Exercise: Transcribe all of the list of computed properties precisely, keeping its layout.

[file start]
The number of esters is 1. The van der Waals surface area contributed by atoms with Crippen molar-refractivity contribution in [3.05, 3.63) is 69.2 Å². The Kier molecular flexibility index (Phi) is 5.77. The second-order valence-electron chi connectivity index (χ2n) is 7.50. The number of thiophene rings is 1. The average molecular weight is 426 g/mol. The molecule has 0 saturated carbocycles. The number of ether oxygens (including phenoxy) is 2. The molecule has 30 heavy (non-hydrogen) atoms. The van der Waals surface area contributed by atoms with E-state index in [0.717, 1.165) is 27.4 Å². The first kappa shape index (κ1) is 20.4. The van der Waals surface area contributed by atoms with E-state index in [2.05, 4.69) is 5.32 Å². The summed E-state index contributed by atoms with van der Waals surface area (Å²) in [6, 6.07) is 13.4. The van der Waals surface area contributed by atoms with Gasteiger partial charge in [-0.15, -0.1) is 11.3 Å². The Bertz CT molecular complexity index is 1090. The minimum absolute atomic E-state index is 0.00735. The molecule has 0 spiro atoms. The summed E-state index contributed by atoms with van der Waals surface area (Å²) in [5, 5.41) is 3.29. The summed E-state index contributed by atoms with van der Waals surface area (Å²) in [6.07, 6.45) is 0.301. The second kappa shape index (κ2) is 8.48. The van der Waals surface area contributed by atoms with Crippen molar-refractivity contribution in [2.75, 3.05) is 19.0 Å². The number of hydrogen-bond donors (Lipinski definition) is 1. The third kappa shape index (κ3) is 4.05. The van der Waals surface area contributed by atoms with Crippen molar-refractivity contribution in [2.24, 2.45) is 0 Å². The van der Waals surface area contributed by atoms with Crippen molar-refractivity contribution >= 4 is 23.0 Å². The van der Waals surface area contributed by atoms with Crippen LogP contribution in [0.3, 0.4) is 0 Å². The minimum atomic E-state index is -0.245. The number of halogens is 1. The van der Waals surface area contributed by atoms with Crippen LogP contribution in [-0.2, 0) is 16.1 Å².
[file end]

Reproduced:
The number of esters is 1. The van der Waals surface area contributed by atoms with Crippen molar-refractivity contribution in [3.05, 3.63) is 69.2 Å². The Kier molecular flexibility index (Phi) is 5.77. The second-order valence-electron chi connectivity index (χ2n) is 7.50. The number of thiophene rings is 1. The average molecular weight is 426 g/mol. The molecule has 0 saturated carbocycles. The number of ether oxygens (including phenoxy) is 2. The molecule has 30 heavy (non-hydrogen) atoms. The van der Waals surface area contributed by atoms with E-state index in [0.717, 1.165) is 27.4 Å². The first kappa shape index (κ1) is 20.4. The van der Waals surface area contributed by atoms with E-state index in [2.05, 4.69) is 5.32 Å². The summed E-state index contributed by atoms with van der Waals surface area (Å²) in [6, 6.07) is 13.4. The van der Waals surface area contributed by atoms with Gasteiger partial charge in [-0.15, -0.1) is 11.3 Å². The Bertz CT molecular complexity index is 1090. The minimum absolute atomic E-state index is 0.00735. The molecule has 0 spiro atoms. The summed E-state index contributed by atoms with van der Waals surface area (Å²) in [5, 5.41) is 3.29. The summed E-state index contributed by atoms with van der Waals surface area (Å²) in [6.07, 6.45) is 0.301. The second kappa shape index (κ2) is 8.48. The van der Waals surface area contributed by atoms with Crippen molar-refractivity contribution in [2.75, 3.05) is 19.0 Å². The number of hydrogen-bond donors (Lipinski definition) is 1. The third kappa shape index (κ3) is 4.05. The van der Waals surface area contributed by atoms with Crippen molar-refractivity contribution in [2.24, 2.45) is 0 Å². The van der Waals surface area contributed by atoms with Crippen molar-refractivity contribution >= 4 is 23.0 Å². The van der Waals surface area contributed by atoms with Crippen LogP contribution in [0.3, 0.4) is 0 Å². The minimum atomic E-state index is -0.245. The number of halogens is 1. The van der Waals surface area contributed by atoms with Crippen LogP contribution in [-0.2, 0) is 16.1 Å².